Big Ten to add 12th team?
Written by Cory McKnight
As most of you know, the Big Ten has been wanting to add a twelfth team for years. Ideally, there are several teams who could join the conference and bolster the success of the conference.
First and foremost, the most ideal team to join the conference would the Notre Dame Fighting Irish. Notre Dame sits in Big Ten country, has the largest fan base in America, and has a huge budget. Notre Dame would benefit by joining because their schedule would be set. As an independent, they sometimes struggle to field a full schedule. Also, they would not have to play the likes of Army and Duke every season either. However, Notre Dame will never join a conference. The Irish have it made for a college football team. They are the Bill Gates of college football. With their television contract with NBC, Notre Dame games are shown exclusively on NBC and the school is paid substantially for it. Along with their television deal, the Irish also have a deal with the BCS. If the Irish are in the top six of the BCS, they are guaranteed a berth into a BCS bowl game, which are the top five bowl games. According to the BCS website, the payout for a team who should make a BCS game is over 14 million. The team has to share the money with the conference. If Notre Dame would make the BCS every seven seasons, they would make more money than any Big Ten team in that time frame. Simply put, the Irish are making way too much money for a college football team, and will not join a conference due to that.
The second team that would make the most sense to join the conference as the twelfth team would be West Virginia. The Mountaineers currently play in the Big East. The Big East is a conference of only eight teams, but they could find a replacement team easily. It would make more sense for the Mountaineers to join the Big Ten because of the level of competition. It is possible for WVU to go undefeated in the Big East and still not make the National Championship. It is highly unlikely for that to happen if they are in the Big Ten. WVU is a program still on the rise with a growing fan base. Their stadium holds 60, 000 people, which is decent enough capacity to hold Big Ten fan bases.
The third school which would make sense to join the Big Ten would be Rutgers. Rutgers is a rapidly growing as a program and has a large growing fan base. Also, if the Scarlet Knights were to join the conference, the New York area fans would become interested in Big Ten football. As long as Rutgers keeps progressing into a top-tier program, their football team would be perfect in the Big Ten. If they become the Rutgers of old, they need to stay in their conference.
A third school from the Big East, and fourth of all teams, that could venture into the Big Ten would be Pittsburgh. The Panthers have a middle of the road program, which would help the depth of the Big Ten. Their facilities, which hold 64, 540, also hosts the NFL’s Pittsburgh Steelers. Pitt is in Big Ten country, and if added to the Big Ten, could develop a big time rivalry with Penn State.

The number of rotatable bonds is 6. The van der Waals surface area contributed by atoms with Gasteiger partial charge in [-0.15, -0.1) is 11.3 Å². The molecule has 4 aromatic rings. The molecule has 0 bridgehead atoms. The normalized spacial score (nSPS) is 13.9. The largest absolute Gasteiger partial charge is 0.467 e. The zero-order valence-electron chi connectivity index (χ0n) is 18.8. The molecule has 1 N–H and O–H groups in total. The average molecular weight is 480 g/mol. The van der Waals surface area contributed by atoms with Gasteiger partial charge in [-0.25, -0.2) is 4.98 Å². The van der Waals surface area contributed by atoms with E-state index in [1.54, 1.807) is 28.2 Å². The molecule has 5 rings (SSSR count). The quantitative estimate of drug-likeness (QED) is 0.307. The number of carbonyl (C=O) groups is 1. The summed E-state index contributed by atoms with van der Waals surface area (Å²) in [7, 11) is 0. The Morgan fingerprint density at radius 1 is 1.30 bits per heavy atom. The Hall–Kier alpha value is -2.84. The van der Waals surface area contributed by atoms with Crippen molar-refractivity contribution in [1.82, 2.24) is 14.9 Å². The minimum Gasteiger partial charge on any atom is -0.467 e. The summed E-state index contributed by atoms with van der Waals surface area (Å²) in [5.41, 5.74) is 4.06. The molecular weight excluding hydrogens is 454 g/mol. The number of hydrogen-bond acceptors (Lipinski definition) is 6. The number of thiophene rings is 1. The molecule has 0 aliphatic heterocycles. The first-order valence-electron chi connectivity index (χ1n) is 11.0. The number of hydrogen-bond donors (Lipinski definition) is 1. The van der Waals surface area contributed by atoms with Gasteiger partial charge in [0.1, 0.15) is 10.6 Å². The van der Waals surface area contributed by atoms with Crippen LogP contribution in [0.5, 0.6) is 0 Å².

The fifth school that popped into my head was Syracuse. Their program has fallen recently over the years, but their large budget mixed with Big Ten revenue sharing could bring the program back up. Syracuse’s facilities, the Carrier Dome, hold 50, 000 people. That is a smaller Big Ten capacity, but it is also indoors. The stadium would add the second indoor stadium to the Big Ten. Syracuse would not only potentially help the depth of the conference, but also make the academic record better. Along with Rutgers, the Orange would bring in the New York area fan base and introduce them to Big Ten football.
After Syracuse, there are vague options. The top candidate after the Orange would be Iowa State. The Cyclones, like Pittsburgh, are a middle of the road program. Jack Trice Stadium is a small stadium, as it holds less that 46, 000 people. The main reason Iowa State would be considered is so they can establish the in-state rivalry which could attract more fans to the Big Ten. If Iowa and Iowa State played late in season, it could possibly have conference championship implications, which would attract more ratings, and potentially more money for the conference.
The final team that came into my head was Marshall. The Herd have small facilities, less than 39, 000 capacity, and a smaller fan base than most teams on this list, but are very passionate about their football. Against Big Ten opponents, Marshall is 0-2. The most recent loss of those two came on a last second FG in a game won by the Ohio State Buckeyes in 2005. Marshall’s program has declined since the likes of Chad Pennington and Randy Moss, but is able to thrive again. The Herd, like most Big Ten teams, have a good history and have the potential to thrive in the Big Ten.
If the Big Ten were to add a twelfth team, I believe it should be one of the seven teams listed above. Above all things, it should be because of the potential of all teams to thrive in the conference and bring in even more revenue for the conference.
-special thanks to buckeye21 of southeasternohiopreps.com!